Cyber-criminals are developing a new genre of highly sophisticated and evasive attacks designed to bypass signature-based and database-reliant security technology, new research claims.
The networks use off-the-shelf malicious code packages to compromise highly popular websites and even government domains.
Finjan's study points to the growing presence of malicious code in online advertising on legitimate websites.
"Recent findings reveal that hackers have created a new class of highly evasive attacks which represent a quantum leap in terms of technological sophistication, going far beyond drive-by downloads and code obfuscation," the report states.
"In order to minimise the malicious code's window of exposure, evasive attacks keep track of the actual IP addresses of visitors to a particular website or web page."
Using this information, the attackers restrict exposure to the malicious code to a single view from each unique IP address.
This means that the second time a given IP address tries to access the malicious page, a benign page will be automatically displayed in its place. All traces of the initial malicious page completely disappear.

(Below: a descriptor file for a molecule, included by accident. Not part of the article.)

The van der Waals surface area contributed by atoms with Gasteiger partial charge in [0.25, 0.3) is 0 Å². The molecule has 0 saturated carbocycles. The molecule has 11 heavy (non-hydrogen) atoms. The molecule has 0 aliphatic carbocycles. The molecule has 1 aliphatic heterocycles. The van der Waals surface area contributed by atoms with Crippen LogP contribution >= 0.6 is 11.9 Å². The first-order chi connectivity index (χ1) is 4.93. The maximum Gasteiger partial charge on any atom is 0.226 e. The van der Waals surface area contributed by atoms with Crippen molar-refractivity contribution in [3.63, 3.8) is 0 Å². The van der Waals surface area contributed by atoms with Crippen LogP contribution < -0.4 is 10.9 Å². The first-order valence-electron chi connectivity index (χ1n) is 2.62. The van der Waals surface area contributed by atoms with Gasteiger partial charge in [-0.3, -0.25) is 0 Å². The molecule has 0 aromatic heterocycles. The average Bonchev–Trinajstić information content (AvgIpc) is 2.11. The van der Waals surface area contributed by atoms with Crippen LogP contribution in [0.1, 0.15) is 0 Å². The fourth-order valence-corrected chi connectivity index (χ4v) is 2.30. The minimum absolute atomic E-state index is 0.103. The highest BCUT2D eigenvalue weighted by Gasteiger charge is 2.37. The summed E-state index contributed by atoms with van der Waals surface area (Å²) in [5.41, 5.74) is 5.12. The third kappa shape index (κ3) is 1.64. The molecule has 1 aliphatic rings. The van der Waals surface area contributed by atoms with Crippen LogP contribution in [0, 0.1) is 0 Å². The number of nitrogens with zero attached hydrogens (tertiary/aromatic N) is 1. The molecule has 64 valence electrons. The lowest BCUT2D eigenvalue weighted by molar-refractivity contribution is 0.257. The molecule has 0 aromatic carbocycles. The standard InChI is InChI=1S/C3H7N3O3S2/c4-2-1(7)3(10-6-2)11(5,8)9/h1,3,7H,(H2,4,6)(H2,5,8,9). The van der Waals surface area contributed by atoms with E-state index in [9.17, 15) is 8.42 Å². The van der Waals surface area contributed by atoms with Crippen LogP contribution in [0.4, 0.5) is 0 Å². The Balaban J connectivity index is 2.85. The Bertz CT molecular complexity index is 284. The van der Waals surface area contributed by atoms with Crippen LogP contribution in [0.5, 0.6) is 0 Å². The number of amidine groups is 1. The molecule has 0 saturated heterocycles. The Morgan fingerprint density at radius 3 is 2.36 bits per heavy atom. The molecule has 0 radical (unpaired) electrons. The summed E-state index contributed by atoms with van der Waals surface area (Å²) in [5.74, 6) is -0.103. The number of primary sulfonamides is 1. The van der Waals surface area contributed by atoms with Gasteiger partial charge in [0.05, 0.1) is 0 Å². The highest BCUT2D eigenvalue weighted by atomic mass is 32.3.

"Evasive attack techniques, where malicious code is controlled per IP address, country of origin or number of visits, provide hackers with the ability to minimise the malicious code's exposure, thereby reducing the likelihood of detection," said Yuval Ben-Itzhak, chief technology officer at Finjan.
"Moreover, evasive attacks can identify the IP addresses of crawlers used by URL filtering, reputation services and search engines, replying to these engines with legitimate content and increasing the chances of mistakenly being classified as a legitimate category.
"The combination of these evasive attacks with code obfuscation techniques significantly enhances the capability of sophisticated hackers to go undetected. "
A follow-up study conducted by Finjan's Malicious Code Research Centre warns of the growing presence of malicious code in online advertising.
As websites depend more on ad revenues, they often display ads from third-party advertising networks over which they may have little or no control.
While legitimate website owners trust advertisers to display non-malicious content, advertisers sometimes "sublet" space to others.
This hierarchy can often comprise several layers, seriously compromising the level of control the website owner has over advertising content.
The report includes an analysis of an innocent blog site that deploys keyword-based advertisements placed automatically from an ad server.
Finjan found that the ad content also included obfuscated references to malicious code on a third site that uses multiple infection techniques to download a Trojan key-logger to the user's machine.
Another recent example was a banner ad hiding code with the ANI exploit that was being hosted unknowingly on one of the most popular techie websites.
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